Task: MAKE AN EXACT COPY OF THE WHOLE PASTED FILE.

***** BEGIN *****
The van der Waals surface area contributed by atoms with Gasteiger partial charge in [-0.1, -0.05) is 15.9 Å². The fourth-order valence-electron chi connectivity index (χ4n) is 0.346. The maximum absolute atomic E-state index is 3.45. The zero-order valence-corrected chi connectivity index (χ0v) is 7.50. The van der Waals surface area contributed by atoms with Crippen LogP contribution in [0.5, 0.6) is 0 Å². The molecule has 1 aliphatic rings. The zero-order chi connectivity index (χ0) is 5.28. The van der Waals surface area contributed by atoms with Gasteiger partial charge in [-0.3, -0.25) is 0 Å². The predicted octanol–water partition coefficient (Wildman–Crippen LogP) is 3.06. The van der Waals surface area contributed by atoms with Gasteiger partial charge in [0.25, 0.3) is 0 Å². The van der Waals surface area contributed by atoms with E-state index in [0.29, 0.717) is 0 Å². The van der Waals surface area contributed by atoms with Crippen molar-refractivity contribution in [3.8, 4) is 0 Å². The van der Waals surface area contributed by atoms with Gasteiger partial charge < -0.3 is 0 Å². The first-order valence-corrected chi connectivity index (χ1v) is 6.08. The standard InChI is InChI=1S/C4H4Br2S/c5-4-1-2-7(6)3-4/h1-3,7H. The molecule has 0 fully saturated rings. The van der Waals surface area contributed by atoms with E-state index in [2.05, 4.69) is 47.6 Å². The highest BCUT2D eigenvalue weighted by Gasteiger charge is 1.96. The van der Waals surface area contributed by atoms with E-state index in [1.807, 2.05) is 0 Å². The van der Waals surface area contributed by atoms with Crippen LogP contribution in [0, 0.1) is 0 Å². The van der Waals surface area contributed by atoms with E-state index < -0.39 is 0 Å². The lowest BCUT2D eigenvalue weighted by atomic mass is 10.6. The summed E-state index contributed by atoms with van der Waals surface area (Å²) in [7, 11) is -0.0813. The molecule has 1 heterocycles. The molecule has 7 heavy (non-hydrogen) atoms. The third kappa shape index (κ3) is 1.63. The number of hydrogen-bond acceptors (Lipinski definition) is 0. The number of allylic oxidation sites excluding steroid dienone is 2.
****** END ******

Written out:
The van der Waals surface area contributed by atoms with Gasteiger partial charge in [-0.1, -0.05) is 15.9 Å². The fourth-order valence-electron chi connectivity index (χ4n) is 0.346. The maximum absolute atomic E-state index is 3.45. The zero-order valence-corrected chi connectivity index (χ0v) is 7.50. The van der Waals surface area contributed by atoms with Crippen LogP contribution in [0.5, 0.6) is 0 Å². The molecule has 1 aliphatic rings. The zero-order chi connectivity index (χ0) is 5.28. The van der Waals surface area contributed by atoms with Gasteiger partial charge in [-0.3, -0.25) is 0 Å². The predicted octanol–water partition coefficient (Wildman–Crippen LogP) is 3.06. The van der Waals surface area contributed by atoms with Gasteiger partial charge in [0.25, 0.3) is 0 Å². The van der Waals surface area contributed by atoms with E-state index in [0.29, 0.717) is 0 Å². The van der Waals surface area contributed by atoms with Crippen molar-refractivity contribution in [3.8, 4) is 0 Å². The van der Waals surface area contributed by atoms with Gasteiger partial charge < -0.3 is 0 Å². The first-order valence-corrected chi connectivity index (χ1v) is 6.08. The standard InChI is InChI=1S/C4H4Br2S/c5-4-1-2-7(6)3-4/h1-3,7H. The molecule has 0 fully saturated rings. The van der Waals surface area contributed by atoms with E-state index in [2.05, 4.69) is 47.6 Å². The highest BCUT2D eigenvalue weighted by Gasteiger charge is 1.96. The van der Waals surface area contributed by atoms with E-state index in [1.807, 2.05) is 0 Å². The van der Waals surface area contributed by atoms with Crippen LogP contribution in [0, 0.1) is 0 Å². The van der Waals surface area contributed by atoms with E-state index < -0.39 is 0 Å². The lowest BCUT2D eigenvalue weighted by atomic mass is 10.6. The summed E-state index contributed by atoms with van der Waals surface area (Å²) in [7, 11) is -0.0813. The molecule has 1 heterocycles. The molecule has 7 heavy (non-hydrogen) atoms. The third kappa shape index (κ3) is 1.63. The number of hydrogen-bond acceptors (Lipinski definition) is 0. The number of allylic oxidation sites excluding steroid dienone is 2.